The story was an excellent one, indeed. Shortly after it aired, a couple of retailers, Meijer and Target specifically, began to offer commonly prescribed generic antibiotics such as amoxicillin, penicillin and a couple of other common antibiotic drugs for 5 bucks, to the public, if they were prescribed for children. Plenty of people in our area applauded those retailer's efforts. I know they were talking about taking it nationwide, but don't know if that ever happened. I'm not sure if they still offer that same deal or not, but at the time, it made those retail pharmacies look good to the paying public.
 

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Discussion Starter #9
I have read many times how the drug companies pay out far more on advertising than they ever do on R&D. If you have any doubt, try counting the bazillion TV and print advertisements you've seen for E/D meds like Viagra!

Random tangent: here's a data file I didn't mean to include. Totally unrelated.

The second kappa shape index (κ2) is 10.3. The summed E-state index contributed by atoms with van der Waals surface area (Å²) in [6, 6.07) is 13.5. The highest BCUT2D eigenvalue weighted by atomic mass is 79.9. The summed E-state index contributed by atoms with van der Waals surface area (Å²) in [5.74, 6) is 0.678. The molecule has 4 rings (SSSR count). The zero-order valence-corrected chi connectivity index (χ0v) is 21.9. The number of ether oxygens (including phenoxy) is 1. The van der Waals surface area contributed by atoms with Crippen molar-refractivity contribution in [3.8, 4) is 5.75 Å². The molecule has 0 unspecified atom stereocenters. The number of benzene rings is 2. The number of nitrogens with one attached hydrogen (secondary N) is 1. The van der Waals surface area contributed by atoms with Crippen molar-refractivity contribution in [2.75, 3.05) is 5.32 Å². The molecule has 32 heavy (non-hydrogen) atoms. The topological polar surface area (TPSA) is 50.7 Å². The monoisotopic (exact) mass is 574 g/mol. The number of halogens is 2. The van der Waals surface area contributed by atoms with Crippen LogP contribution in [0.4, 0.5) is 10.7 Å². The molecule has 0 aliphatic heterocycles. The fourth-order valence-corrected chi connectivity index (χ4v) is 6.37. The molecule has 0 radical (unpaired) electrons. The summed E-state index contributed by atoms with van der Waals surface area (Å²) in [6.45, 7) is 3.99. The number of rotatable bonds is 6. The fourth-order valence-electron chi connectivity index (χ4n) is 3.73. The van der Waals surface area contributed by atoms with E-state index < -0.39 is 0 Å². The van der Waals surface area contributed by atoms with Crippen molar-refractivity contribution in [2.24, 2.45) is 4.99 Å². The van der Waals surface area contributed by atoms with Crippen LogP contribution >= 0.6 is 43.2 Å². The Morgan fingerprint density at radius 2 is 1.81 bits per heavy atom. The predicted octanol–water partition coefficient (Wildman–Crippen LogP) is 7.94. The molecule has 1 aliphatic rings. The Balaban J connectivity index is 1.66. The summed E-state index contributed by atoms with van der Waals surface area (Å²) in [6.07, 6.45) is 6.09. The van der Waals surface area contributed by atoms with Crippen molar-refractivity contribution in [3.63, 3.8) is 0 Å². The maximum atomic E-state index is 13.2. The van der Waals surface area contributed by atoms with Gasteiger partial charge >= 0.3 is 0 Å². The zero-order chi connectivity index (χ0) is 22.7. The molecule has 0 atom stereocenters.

Here's just one of many websites verifying what has become common knowledge about drug companies: http://www.actupny.org/reports/drugcosts.html

Another thing..........why is it that the highest drug prices in the whole world are here in the U.S.? Anyone??
 

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Discussion Starter #10
Found this quote from Reuters:

"The highest (drug) prices in the world.'"
Drug companies charge outrageous prices to cover, as they claim, the
cost of research and development of new drugs. But, Michigan
Democratic Senator, Deborah Stabenow, noted: "Drug companies get a tax break for research and development costs, and also get to use, for
free, the results of basic research done at taxpayer expense by the
National Institutes of Health. 'They get the write-off. Then we give
them a 20-year patent,' Stabenow said. 'We protect them from
competition for 20 years. And what do we get in the end, the American
taxpayers? The highest (drug) prices in the world.'" (Reuters
7/18/02)

"Greed is a fat demon with a small mouth and whatever you feed it is
never enough."
--- Janwillem van de Wetering
 

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I'm sickened by the price of medications and I'm on the selling side.

I've been put in charge of keeping track and inputting all of the inventory in our clinic. The doctor sets the prices though.